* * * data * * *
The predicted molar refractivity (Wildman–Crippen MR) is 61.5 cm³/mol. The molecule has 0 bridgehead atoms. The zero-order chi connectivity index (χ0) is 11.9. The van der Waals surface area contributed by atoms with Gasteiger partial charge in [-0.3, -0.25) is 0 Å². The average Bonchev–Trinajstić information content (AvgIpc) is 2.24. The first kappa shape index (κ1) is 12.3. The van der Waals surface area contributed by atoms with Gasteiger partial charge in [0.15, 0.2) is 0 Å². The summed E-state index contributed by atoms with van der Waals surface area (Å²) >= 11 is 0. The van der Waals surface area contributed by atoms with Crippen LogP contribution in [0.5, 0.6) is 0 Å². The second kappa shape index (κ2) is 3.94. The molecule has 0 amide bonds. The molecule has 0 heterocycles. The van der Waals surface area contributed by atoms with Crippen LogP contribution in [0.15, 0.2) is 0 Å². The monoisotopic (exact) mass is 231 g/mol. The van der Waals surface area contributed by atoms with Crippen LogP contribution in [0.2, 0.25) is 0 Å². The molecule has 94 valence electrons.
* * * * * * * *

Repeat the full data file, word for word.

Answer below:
The predicted molar refractivity (Wildman–Crippen MR) is 61.5 cm³/mol. The molecule has 0 bridgehead atoms. The zero-order chi connectivity index (χ0) is 11.9. The van der Waals surface area contributed by atoms with Gasteiger partial charge in [-0.3, -0.25) is 0 Å². The average Bonchev–Trinajstić information content (AvgIpc) is 2.24. The first kappa shape index (κ1) is 12.3. The van der Waals surface area contributed by atoms with Gasteiger partial charge in [0.15, 0.2) is 0 Å². The summed E-state index contributed by atoms with van der Waals surface area (Å²) >= 11 is 0. The van der Waals surface area contributed by atoms with Crippen LogP contribution in [0.5, 0.6) is 0 Å². The second kappa shape index (κ2) is 3.94. The molecule has 0 amide bonds. The molecule has 0 heterocycles. The van der Waals surface area contributed by atoms with Crippen LogP contribution in [0.15, 0.2) is 0 Å². The monoisotopic (exact) mass is 231 g/mol. The van der Waals surface area contributed by atoms with Crippen LogP contribution in [0.2, 0.25) is 0 Å². The molecule has 94 valence electrons.